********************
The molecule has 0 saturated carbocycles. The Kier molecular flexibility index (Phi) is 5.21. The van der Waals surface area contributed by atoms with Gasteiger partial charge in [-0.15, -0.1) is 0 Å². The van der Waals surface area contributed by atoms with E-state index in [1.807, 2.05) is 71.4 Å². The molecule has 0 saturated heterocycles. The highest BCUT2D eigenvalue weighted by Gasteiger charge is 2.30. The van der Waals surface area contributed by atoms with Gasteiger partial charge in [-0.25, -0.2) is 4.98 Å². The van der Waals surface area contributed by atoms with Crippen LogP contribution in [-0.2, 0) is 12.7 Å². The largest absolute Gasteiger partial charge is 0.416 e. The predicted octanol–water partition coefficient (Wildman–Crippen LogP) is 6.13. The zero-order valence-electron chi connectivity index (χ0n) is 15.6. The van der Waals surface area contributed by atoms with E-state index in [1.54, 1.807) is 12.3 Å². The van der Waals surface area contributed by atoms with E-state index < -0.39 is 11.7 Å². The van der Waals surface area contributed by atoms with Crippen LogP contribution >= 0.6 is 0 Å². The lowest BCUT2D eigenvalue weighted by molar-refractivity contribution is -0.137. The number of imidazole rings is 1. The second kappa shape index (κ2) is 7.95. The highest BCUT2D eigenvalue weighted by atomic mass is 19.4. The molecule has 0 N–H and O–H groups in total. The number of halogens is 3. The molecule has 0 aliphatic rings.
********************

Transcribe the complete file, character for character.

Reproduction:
The molecule has 0 saturated carbocycles. The Kier molecular flexibility index (Phi) is 5.21. The van der Waals surface area contributed by atoms with Gasteiger partial charge in [-0.15, -0.1) is 0 Å². The van der Waals surface area contributed by atoms with E-state index in [1.807, 2.05) is 71.4 Å². The molecule has 0 saturated heterocycles. The highest BCUT2D eigenvalue weighted by Gasteiger charge is 2.30. The van der Waals surface area contributed by atoms with Gasteiger partial charge in [-0.25, -0.2) is 4.98 Å². The van der Waals surface area contributed by atoms with Crippen LogP contribution in [-0.2, 0) is 12.7 Å². The largest absolute Gasteiger partial charge is 0.416 e. The predicted octanol–water partition coefficient (Wildman–Crippen LogP) is 6.13. The zero-order valence-electron chi connectivity index (χ0n) is 15.6. The van der Waals surface area contributed by atoms with E-state index in [1.54, 1.807) is 12.3 Å². The van der Waals surface area contributed by atoms with E-state index < -0.39 is 11.7 Å². The van der Waals surface area contributed by atoms with Crippen LogP contribution >= 0.6 is 0 Å². The lowest BCUT2D eigenvalue weighted by molar-refractivity contribution is -0.137. The number of imidazole rings is 1. The second kappa shape index (κ2) is 7.95. The highest BCUT2D eigenvalue weighted by atomic mass is 19.4. The molecule has 0 N–H and O–H groups in total. The number of halogens is 3. The molecule has 0 aliphatic rings.